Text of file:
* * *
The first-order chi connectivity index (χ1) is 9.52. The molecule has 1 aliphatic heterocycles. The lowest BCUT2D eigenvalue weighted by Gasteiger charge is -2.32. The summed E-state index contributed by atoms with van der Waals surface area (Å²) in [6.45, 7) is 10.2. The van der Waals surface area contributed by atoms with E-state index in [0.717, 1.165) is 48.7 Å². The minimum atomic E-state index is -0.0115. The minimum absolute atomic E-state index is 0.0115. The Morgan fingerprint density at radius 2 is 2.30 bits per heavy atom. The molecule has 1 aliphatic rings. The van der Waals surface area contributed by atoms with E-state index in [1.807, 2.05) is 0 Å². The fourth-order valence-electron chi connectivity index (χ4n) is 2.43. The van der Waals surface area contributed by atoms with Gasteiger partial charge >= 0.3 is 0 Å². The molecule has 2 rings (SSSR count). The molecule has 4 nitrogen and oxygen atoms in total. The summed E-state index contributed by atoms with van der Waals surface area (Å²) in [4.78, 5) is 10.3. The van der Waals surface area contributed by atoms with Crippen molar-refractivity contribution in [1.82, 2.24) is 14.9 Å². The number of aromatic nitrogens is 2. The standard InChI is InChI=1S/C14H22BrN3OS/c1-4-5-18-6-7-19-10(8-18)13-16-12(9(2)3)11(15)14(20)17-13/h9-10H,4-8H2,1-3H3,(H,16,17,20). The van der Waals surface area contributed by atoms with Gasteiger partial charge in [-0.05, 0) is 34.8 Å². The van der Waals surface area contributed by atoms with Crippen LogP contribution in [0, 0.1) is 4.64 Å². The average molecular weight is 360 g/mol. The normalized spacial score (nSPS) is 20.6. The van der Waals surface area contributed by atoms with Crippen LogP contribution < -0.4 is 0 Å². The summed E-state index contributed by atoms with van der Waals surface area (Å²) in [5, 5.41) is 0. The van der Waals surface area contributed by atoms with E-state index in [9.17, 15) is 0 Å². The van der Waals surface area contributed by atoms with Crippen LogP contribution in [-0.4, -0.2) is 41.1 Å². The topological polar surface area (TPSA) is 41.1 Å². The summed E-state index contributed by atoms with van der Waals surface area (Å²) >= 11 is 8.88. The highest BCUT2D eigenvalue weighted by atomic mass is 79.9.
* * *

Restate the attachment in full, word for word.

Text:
The first-order chi connectivity index (χ1) is 9.52. The molecule has 1 aliphatic heterocycles. The lowest BCUT2D eigenvalue weighted by Gasteiger charge is -2.32. The summed E-state index contributed by atoms with van der Waals surface area (Å²) in [6.45, 7) is 10.2. The van der Waals surface area contributed by atoms with E-state index in [0.717, 1.165) is 48.7 Å². The minimum atomic E-state index is -0.0115. The minimum absolute atomic E-state index is 0.0115. The Morgan fingerprint density at radius 2 is 2.30 bits per heavy atom. The molecule has 1 aliphatic rings. The van der Waals surface area contributed by atoms with E-state index in [1.807, 2.05) is 0 Å². The fourth-order valence-electron chi connectivity index (χ4n) is 2.43. The van der Waals surface area contributed by atoms with Gasteiger partial charge >= 0.3 is 0 Å². The molecule has 2 rings (SSSR count). The molecule has 4 nitrogen and oxygen atoms in total. The summed E-state index contributed by atoms with van der Waals surface area (Å²) in [4.78, 5) is 10.3. The van der Waals surface area contributed by atoms with Crippen molar-refractivity contribution in [1.82, 2.24) is 14.9 Å². The number of aromatic nitrogens is 2. The standard InChI is InChI=1S/C14H22BrN3OS/c1-4-5-18-6-7-19-10(8-18)13-16-12(9(2)3)11(15)14(20)17-13/h9-10H,4-8H2,1-3H3,(H,16,17,20). The van der Waals surface area contributed by atoms with Gasteiger partial charge in [-0.05, 0) is 34.8 Å². The van der Waals surface area contributed by atoms with Crippen LogP contribution in [0, 0.1) is 4.64 Å². The average molecular weight is 360 g/mol. The normalized spacial score (nSPS) is 20.6. The van der Waals surface area contributed by atoms with Crippen LogP contribution < -0.4 is 0 Å². The summed E-state index contributed by atoms with van der Waals surface area (Å²) in [5, 5.41) is 0. The van der Waals surface area contributed by atoms with E-state index in [9.17, 15) is 0 Å². The van der Waals surface area contributed by atoms with Crippen LogP contribution in [-0.4, -0.2) is 41.1 Å². The topological polar surface area (TPSA) is 41.1 Å². The summed E-state index contributed by atoms with van der Waals surface area (Å²) >= 11 is 8.88. The highest BCUT2D eigenvalue weighted by atomic mass is 79.9.